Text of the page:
Candy Bomber

Candy Bomber

The Story of the Berlin Airlift's "Chocolate Pilot"

Book - 2010
Average Rating:
Rate this:
"World War II was over, and Berlin was in ruins. US Air Force Lieutenant Gail Halvorsen knew the children of the city were suffering. They were hungry and afraid. The young pilot wanted to help, but what could one man in one plane do?"--dust jacket flap.
Publisher: Watertown, MA : Charlesbridge, c2010
ISBN: 9781580893367
Characteristics: ix, 110 p : ill., map ; 24 cm
Call Number: JB HALVORSEN, G


From the critics

Community Activity


Add a Comment
May 21, 2019

Very glad I read this book. Although I had requested it following reading about the pilot Gail Halverson in a news clip, I did not realize I was getting a listing from the Juvenile Dept. But it worked for me as I was reading another book as well, and I needed the quicker read. I suggest that this be a required reading for Elementary children, as it would be great information for them to know.

AlgonquinYouthServices Apr 15, 2013

This is one of the best non-fiction books I’ve read in a long time. After World War II, Germany was divided into four sections that were occupied by the winning forces. The capital, Berlin, was also divided into four sectors – although the entire city was in the Soviet controlled sector. In 1948, after a disagreement, the Soviets decided they wanted control of Berlin, so they blockaded the city from the rest of the world. No trains, trucks, or cars were allowed to reach Berlin. The only way to bring in supplies like food, medicine, and coal was by airplane. The Americans, French and British joined forces to air drop these supplies to the people of Berlin. Of course, candy was a luxury, not a necessity, so there were no sweets in Berlin. That is, there were no sweets until Uncle Wiggly Wings started Operation Little Vittles. American pilot Gail Halvorsen gave his chewing gum to children gathered at the end of the runway. This one small, kind act blossomed into an international effort to bring candies and sweets to the people Berlin. When the military learned of his candy drops, they were treated as a great act of publicity and good will. The military sponsored what was officially called Operation Little Vittles. Individuals and corporations donated candy that was dropped by parachute over different neighborhoods in Berlin. Halvorsen signaled to the children of Berlin that candy was being dropped by wiggling the wings of his plane. The project brought a lot of joy to the beleaguered city that year. In fact, years later, grown-ups brought their children and grandchildren to meet their favorite pilot, Gail Halvorsen. This book is exceptionally written. ~Alexa Newman, Youth Services Librarian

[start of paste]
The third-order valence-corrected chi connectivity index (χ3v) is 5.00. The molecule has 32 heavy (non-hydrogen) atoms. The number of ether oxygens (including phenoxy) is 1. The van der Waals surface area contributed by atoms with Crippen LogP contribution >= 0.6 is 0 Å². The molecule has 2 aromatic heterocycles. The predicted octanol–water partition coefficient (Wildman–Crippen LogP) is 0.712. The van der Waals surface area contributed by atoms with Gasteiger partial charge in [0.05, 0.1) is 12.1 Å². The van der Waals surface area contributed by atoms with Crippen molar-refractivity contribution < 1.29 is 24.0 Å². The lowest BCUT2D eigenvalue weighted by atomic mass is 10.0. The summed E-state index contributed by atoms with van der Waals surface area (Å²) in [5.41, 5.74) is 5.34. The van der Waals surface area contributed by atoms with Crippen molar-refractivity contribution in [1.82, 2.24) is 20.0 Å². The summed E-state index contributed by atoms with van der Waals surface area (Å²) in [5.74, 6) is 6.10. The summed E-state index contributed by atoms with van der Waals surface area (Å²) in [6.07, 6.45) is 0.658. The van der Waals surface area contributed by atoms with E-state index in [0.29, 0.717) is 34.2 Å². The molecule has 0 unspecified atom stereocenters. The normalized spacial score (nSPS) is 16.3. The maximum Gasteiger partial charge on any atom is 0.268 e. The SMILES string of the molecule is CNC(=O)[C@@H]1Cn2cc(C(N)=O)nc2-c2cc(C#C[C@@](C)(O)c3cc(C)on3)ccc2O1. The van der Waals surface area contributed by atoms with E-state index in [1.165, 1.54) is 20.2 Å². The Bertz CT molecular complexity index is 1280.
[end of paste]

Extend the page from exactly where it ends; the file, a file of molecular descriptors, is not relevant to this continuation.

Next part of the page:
Add Age Suitability
Jul 13, 2015

RangerMarine thinks this title is suitable for 8 years and over


Add a Summary

There are no summaries for this title yet.


Add Notices

There are no notices for this title yet.


Add a Quote

There are no quotes for this title yet.

Explore Further

Browse by Call Number


Subject Headings


Find it at DCL

To Top